The New York Times is reporting that ABC News and Facebook have formed a partnership that will bring ABC political coverage to Facebook while lending social networking cred to the old media network. Part of the alliance has Facebook signing on as a sponsor of the ABC Democratic presidential debate on January 5th, 2008 in New Hampshire -- just days before that state's primary election and after the Iowa caucuses.
Both ABC and Facebook are late to the party. CNN and YouTube were the first told hold a new-meets-old media mashup debate (the Republican version will be held this week), and MySpace teamed with MTV for their ongoing candidate dialogues.
New media technologies are taking a bigger role in US election politics than they ever have, with candidates blogging, posting videos, using social networks like MySpace, Facebook, and LinkedIn, and Twittering. A stop at the Googleplex for an interview with Eric Schmidt has become an almost required campaign event this election cycle, and even web tech-focused blogs like TechCrunch are getting in on the act by interviewing US presidential candidates (today they talked with Barack Obama).
However, even as we're seeing an unprecedented use of web 2.0 technologies in campaign politics, it's unclear how much of it is making a difference. CNet's Caroline McCarthy is skeptical. She notes that while the Facebook group "One Million Strong for Barack Obama" has 164,000 members, a parody group for television personality and author Stephen Colbert has over 1.5 million -- and crossed the million mark in just over a week. And though the New York Times and Washington Post both have Facebook applications, the most popular remain fun time wasters dealing with music, movies, games, and annoying your friends, not serious apps that deliver news.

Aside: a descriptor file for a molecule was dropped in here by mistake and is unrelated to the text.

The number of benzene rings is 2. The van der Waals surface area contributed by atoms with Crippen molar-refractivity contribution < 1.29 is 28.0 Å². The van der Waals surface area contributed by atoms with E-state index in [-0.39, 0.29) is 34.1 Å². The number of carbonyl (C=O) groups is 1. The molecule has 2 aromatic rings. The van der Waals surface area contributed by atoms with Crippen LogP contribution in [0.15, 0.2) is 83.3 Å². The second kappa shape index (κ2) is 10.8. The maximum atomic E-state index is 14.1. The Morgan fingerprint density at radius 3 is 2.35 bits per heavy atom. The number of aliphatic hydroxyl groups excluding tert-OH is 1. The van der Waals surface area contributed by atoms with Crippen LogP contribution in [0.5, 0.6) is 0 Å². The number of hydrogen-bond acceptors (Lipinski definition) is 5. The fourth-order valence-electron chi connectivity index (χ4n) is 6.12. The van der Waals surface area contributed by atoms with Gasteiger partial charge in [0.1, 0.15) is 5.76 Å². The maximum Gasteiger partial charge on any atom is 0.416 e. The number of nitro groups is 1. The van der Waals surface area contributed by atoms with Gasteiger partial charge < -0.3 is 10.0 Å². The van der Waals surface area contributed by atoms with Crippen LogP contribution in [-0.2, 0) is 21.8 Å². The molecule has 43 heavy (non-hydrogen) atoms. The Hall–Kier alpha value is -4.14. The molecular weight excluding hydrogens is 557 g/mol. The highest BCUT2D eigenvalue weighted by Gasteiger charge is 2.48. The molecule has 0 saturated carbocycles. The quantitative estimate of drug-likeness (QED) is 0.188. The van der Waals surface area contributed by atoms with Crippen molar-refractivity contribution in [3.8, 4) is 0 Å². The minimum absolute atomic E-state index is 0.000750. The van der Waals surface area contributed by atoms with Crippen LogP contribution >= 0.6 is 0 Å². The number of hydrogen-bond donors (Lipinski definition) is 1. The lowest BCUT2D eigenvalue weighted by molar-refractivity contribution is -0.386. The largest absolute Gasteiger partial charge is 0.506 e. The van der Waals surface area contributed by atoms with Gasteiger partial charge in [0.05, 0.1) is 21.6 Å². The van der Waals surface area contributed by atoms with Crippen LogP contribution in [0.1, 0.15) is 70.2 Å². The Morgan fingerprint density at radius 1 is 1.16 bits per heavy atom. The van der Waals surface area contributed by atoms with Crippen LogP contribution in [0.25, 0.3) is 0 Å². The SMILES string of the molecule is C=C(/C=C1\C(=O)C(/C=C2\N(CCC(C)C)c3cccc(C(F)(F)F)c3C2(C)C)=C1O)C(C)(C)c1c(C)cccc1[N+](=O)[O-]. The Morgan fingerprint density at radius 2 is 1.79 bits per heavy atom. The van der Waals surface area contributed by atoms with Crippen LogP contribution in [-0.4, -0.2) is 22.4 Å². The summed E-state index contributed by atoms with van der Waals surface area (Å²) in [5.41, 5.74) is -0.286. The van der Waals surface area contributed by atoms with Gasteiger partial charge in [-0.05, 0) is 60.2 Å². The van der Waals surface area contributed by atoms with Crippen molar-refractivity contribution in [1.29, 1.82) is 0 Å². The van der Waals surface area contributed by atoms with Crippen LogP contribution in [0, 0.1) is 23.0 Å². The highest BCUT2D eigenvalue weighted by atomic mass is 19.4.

For all the hype surrounding social networks, and even all the apparent buzz candidates can build on them, it is dubious whether there will be an actual benefit at the polls.
This is something we have noticed as well. In August, we wrote that though the Internet has provided a cost-effective way for candidates to get their message out, and has given a platform for long-shot candidates like Dennis Kucinich and Ron Paul that has allowed them to stay in the race, the numbers seem to indicate that Internet celebrity does not necessarily translate to the polls (though, with no ballots cast, we'll have to wait to see if that holds up).
The ABC Facebook page actually has a chart confirming some of these discrepancies by comparing support from the candidates' official Facebook pages to the results of a recent ABC News poll of likely voters. For both parties, the polled front-runner nationally is not the leader on Facebook (for Republicans the data is more out of sync than for Democrats). As a commenter surmised on our Web 2.0 Election post, this may have something to do with the international nature of social networks versus the domestically targeted nature of the presidential opinion polls.
Further, the most recently completed ABC News/Facebook political poll (asking What is "the number one issue [you] look at when evaluating Presidential candidates") drew just over 1,000 votes. With over 17 million users in the US over voting age (according to Facebook's ad targeting tool), 1,000 participants in an open poll is a microscopic number. To echo Caroline McCarthy, maybe ABC News can pull it off, but I'm incredulous.
What do you think? Can social networks really make an impact with political campaigns? Are ABC and Facebook too late to the party?